William Quist

On the other end of the scale from Omark and Kytnar is William Quist. As Hockey’s Future noted in July, Quist is basically ignoring the organization’s advice to play in a lower level Swedish league, the Allsvenskan. He has 2 points in 21 games. To put that in perspective, Jonas Hoglund has 18 goals in 23 games in the Allsvenskan – last year he only managed 9 points in 36 games in the SEL. In other words, Quist is going nowhere, and he’s getting there in the fastest possible manner.

2006 Draft

Jeff Petry

Petry is off last season’s scoring pace, but he is playing for a much weaker team this year than last, so that isn’t as bad as it sounds. Lowetide did an up to date profile of Petry just this morning that’s well worth the read. The short version is that he’s progressing nicely.

  • Hippy

    @ Chris:

    You don't draft based on what your team needs today. Draft picks at best are 2-3 years away from being in the NHL and by then your teams needs may be totally different.

    You can't look at any draft pick and think, "how does he fit into my line up?" You pick the best player at a shot of playing in the NHL because that is what is worth the most.

    And to keep citing Chimera as an example is ridiculous. It's 12 years after he was drafted and this is the FIRST season he is putting up any numbers of consequence. His previous career high 36 points. Hardly a missed opportunity by the Oilers. Chimera's history would suggest this season is the anomaly not the norm.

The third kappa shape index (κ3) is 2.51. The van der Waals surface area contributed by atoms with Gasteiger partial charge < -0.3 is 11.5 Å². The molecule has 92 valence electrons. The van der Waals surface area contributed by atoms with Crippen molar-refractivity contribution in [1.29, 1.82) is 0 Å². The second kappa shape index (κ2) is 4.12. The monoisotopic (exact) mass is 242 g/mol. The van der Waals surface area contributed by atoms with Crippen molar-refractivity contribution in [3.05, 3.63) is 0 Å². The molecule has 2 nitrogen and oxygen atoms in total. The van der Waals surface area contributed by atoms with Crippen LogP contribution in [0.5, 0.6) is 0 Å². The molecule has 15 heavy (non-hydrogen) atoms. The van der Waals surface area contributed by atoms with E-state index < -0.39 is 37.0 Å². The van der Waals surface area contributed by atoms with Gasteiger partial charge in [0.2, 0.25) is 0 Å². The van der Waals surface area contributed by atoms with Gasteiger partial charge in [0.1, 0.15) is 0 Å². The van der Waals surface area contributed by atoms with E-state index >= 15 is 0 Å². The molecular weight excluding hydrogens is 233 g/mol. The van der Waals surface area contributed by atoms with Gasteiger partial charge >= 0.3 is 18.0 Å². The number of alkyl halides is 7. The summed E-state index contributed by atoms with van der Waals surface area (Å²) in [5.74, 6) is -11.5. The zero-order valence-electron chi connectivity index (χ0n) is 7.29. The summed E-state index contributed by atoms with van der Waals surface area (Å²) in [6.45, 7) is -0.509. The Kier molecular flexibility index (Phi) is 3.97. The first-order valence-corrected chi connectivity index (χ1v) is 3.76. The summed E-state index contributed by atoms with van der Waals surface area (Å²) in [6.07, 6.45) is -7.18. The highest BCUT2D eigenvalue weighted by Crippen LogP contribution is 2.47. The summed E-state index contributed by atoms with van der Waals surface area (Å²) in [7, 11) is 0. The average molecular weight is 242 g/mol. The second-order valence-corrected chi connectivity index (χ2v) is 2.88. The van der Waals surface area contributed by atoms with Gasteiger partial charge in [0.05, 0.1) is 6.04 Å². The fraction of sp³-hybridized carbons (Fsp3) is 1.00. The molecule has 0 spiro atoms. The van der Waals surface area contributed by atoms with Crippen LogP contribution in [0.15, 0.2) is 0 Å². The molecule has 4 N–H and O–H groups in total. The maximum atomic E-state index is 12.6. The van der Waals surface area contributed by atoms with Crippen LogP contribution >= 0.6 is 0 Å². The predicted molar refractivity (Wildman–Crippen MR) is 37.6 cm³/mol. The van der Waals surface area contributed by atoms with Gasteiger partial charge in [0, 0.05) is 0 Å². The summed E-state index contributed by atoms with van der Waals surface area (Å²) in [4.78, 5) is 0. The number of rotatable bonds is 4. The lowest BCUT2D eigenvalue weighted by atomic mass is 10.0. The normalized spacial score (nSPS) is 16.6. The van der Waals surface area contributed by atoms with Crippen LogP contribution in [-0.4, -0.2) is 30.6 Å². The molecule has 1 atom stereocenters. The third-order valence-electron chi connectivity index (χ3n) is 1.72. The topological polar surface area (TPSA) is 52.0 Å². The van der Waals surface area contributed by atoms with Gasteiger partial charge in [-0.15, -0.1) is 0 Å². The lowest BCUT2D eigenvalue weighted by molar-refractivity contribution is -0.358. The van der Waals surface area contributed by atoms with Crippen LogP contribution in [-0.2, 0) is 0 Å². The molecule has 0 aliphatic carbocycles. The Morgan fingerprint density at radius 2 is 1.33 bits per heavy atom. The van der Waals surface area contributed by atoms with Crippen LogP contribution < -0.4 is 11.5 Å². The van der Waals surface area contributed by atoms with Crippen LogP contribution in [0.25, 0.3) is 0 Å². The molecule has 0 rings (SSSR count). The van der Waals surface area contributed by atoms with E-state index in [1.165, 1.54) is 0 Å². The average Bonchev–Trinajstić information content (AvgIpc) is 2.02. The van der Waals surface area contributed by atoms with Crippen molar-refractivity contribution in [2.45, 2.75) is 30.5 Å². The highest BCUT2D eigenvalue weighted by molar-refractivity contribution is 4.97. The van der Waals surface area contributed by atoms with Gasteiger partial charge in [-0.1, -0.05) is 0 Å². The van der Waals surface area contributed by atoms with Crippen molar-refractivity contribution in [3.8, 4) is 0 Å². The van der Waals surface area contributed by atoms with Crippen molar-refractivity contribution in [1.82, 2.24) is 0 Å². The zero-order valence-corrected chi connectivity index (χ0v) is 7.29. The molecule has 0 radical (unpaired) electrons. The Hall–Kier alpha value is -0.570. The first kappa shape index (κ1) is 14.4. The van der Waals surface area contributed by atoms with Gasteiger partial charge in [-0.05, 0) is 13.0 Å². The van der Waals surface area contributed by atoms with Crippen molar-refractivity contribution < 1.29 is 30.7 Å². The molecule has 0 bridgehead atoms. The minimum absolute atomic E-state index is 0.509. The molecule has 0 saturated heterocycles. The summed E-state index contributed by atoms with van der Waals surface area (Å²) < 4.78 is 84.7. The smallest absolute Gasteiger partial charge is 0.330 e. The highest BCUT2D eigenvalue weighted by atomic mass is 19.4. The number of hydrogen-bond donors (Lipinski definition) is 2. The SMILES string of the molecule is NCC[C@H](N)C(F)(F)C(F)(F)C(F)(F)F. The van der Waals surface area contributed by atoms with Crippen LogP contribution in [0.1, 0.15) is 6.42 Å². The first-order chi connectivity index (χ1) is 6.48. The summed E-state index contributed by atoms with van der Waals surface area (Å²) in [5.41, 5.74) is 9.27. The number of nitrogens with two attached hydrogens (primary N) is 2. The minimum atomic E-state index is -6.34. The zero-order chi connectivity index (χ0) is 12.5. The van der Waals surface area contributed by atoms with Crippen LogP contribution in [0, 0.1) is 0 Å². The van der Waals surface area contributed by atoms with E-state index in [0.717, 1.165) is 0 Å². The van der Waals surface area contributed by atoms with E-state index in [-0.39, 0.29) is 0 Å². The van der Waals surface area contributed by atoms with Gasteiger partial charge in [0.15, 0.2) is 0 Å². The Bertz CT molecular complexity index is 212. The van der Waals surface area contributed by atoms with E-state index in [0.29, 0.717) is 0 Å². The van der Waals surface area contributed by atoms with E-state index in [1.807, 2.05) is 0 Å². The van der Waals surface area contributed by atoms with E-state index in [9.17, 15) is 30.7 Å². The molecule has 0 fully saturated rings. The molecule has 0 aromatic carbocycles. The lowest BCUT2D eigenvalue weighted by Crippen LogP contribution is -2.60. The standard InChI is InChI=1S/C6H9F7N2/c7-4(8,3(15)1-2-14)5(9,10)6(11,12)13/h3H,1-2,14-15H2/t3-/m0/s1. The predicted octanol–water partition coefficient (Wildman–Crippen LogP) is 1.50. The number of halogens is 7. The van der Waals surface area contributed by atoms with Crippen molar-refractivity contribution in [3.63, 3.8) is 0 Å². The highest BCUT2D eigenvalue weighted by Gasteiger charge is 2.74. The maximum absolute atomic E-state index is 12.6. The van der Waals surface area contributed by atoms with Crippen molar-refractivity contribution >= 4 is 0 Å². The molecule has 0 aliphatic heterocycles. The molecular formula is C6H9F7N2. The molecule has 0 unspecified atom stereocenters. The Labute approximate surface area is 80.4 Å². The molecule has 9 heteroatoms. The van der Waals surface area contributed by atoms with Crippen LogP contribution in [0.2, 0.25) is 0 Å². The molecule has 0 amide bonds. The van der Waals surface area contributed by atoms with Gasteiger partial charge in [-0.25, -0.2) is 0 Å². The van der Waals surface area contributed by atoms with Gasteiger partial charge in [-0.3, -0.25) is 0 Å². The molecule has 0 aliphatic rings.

JW is right, the scouting staffs job is to get the best player available, it's the GM's job to manage the resources to fit the pieces together.

  • Hippy

    Chris: There's no doubt that scouting/on-ice performance are related. That said, while scouting has an effect, it's only part of the formula for on-ice success. Put another way – if you're making lasagna and it turns out bad, it doesn't automatically mean you're using low-grade beef. It could be any of the other ingredients causing the problem.

    The other thing is that it usually takes a few years for good drafting to have an impact – most of the players drafted in the last four years aren't on the team yet.

  • Hippy

    Fiveandagame wrote:

    You don’t draft based on what your team needs today. Draft picks at best are 2-3 years away from being in the NHL and by then your teams needs may be totally different.

    So in 7 years who did they draft to play with Hemskey? What drafted defencemen is playing big minutes for this club? (Or any minutes) Did they draft a starting goaltender? Schremp, Gagner, and Cogliano. Good kids. But small and overvalued by Oiler fans. I mean Oiler fans are convinced we have great scouting, and think KLowe is a great manager, and so on… So why has the on ice product been so average?

  • Hippy

    Chris:

    Kevin Lowe isn't a great manager. 2005-06 he was great, and he always has some good things, but I figure he's about NHL average.

    Jury's still out on Tambellini.